Guys like this gentleman who didn't lose his limb in a war, but by disease or accident, but does that make them any less "inspirational" or "heroic" than their 2% counterparts who are making headlines and gracing book covers? Let's be clear. I have the utmost respect for the Noah Galloway's of the country who come back from war having given limbs to secure my freedom. I have the same amount of respect for the veterans of every war ever fought in this country who gave that much and more, even if we don't see those amputees gracing the cover of Men's World.
But I have lost respect for the powers that be who think they can continually sensationalize and profit off that 2% of amputees while making the other 98% of the amputees in this country feel inadequate for wanting nothing more than to walk again and get back to a normal life. It is unfair to continually show amputees who can't afford to get one prosthetic an amputee with seven or eight legs given to them because they are "star" material. It isn't fair to continually tell amputees that can't work out in a gym until their six pack is so rock hard they can bounce a coin off it that they are inadequate if they don't reach that kind of physical fitness as an amputee.
I am not easily offended as an amputee. I tend to take the opinion of 'live and let live', but lately I find it harder and harder to swallow what I'm seeing multiple times a day. I see these book covers and shows and I feel like the media is exploiting a group of people under the ruse of sharing an 'inspirational' message. I suppose this has happened over and over throughout the years, but I wonder how much longer we will continue to allow it to happen without speaking up and saying enough is enough.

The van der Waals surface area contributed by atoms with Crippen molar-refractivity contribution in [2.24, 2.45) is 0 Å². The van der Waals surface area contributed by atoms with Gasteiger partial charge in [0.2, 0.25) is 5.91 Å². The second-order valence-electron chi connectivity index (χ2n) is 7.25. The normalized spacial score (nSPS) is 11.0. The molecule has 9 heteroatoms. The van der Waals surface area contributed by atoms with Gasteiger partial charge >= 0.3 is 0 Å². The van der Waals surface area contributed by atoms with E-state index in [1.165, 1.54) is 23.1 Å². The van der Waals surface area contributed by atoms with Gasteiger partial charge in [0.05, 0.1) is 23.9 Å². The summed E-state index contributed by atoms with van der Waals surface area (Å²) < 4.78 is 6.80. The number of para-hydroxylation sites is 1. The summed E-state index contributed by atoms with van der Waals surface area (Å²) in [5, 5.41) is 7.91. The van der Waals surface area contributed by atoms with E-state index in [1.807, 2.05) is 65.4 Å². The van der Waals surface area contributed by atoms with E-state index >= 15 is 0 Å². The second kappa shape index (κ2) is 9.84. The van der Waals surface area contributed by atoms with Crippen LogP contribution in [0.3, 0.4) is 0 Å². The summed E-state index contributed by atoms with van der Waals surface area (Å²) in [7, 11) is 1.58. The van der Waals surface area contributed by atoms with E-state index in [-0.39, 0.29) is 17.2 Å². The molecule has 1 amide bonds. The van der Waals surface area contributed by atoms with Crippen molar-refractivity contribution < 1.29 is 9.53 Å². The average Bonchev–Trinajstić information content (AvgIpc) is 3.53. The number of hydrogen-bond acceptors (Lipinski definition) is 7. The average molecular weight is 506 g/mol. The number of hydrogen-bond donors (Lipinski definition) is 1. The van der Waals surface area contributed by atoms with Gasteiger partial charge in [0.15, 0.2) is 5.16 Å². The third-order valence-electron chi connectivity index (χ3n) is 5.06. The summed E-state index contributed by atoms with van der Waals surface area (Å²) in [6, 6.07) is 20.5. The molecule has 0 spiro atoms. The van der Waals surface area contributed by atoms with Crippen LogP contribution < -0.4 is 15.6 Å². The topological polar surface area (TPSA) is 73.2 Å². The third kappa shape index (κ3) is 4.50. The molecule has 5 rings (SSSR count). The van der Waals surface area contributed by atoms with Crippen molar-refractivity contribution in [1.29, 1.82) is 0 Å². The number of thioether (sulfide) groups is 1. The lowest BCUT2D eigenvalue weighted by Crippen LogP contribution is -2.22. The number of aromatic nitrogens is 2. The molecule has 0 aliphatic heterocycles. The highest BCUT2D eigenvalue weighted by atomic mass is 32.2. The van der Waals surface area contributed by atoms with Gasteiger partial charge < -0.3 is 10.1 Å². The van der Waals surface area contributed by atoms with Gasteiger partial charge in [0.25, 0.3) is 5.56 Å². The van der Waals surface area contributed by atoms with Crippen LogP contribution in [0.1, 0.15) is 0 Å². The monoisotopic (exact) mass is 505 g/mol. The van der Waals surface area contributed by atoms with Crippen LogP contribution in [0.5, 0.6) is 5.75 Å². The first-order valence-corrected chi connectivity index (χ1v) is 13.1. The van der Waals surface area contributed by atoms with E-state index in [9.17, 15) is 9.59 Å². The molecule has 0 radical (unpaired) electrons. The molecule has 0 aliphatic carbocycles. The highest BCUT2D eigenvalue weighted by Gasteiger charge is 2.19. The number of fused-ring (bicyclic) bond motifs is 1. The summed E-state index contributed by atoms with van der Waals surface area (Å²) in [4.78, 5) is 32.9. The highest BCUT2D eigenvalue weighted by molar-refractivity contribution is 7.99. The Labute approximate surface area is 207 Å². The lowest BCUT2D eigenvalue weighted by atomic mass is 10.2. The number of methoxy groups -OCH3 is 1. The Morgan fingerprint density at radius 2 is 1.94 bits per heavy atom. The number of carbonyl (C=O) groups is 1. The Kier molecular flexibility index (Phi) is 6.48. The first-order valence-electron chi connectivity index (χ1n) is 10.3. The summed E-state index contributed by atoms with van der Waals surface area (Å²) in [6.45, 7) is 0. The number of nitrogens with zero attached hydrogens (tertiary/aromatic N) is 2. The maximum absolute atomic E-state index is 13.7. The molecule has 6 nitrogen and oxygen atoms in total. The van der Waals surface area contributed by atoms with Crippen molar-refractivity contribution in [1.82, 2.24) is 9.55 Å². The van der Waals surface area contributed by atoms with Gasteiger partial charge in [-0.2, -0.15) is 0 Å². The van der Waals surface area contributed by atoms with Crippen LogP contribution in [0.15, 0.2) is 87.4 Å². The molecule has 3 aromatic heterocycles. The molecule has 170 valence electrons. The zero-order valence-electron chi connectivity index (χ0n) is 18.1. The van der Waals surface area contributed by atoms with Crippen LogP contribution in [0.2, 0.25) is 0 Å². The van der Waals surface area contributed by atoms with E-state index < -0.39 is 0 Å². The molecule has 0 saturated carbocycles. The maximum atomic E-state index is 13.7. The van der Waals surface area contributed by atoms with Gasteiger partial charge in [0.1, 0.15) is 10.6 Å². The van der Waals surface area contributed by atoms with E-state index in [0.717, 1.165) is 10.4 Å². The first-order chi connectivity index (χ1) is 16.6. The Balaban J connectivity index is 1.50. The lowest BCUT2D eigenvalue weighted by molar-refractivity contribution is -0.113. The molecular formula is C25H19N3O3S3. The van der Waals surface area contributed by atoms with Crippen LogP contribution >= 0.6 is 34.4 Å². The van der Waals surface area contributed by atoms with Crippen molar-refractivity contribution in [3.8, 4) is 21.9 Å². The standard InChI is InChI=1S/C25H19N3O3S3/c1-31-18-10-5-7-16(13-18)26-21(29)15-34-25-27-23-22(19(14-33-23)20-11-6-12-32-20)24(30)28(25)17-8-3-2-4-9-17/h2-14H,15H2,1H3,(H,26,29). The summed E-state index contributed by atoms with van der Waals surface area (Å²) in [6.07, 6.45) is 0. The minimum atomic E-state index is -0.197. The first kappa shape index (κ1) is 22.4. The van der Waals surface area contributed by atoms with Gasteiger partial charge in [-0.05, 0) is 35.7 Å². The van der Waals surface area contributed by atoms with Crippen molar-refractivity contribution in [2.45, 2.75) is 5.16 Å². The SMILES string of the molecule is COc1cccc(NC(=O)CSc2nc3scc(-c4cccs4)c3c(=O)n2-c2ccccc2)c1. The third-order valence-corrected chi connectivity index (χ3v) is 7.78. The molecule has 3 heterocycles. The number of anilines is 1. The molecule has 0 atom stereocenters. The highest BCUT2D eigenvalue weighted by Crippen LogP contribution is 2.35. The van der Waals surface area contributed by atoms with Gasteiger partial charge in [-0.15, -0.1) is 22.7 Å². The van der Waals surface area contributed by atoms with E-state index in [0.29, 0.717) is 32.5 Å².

I understand that not everyone will feel the way I do about this and that's okay because I know that at the end of the day not everyone takes their leg off and sets it by the side of the bed. Not everyone only has one arm to protect their child with or hold their loved ones. Not everyone wakes up in the middle of the night and crawls or uses a wheelchair to get to the bathroom. Not everyone will feel a deep seated inadequacy about their limb loss and lack of prosthetic every time they turn on the TV and see one of their peers dancing with the stars. I just hope that all of the sensationalism gets the powers that be talking about the inequality that is felt by the amputees who are struggling to get one leg, much less two or three. The amputees who don't have adequate health care or housing and the amputees who suffer mental health conditions like PTSD even though they didn't lose their limb in a war. It is time that we use the sensationalism that the media is so good at giving us as a box to stand on and talk about these things so that we can give people a hand up and not hold them down by the labels society has placed on them.
If you want to know more about prosthetic inequality and attainability you can read the article I wrote for inMotion Magazine in October 2013. I'll be the first one to stand up, on my prosthetic, and say enough is enough, America. Let's help each other up, not hold the less fortunate down, that's what this country was built on!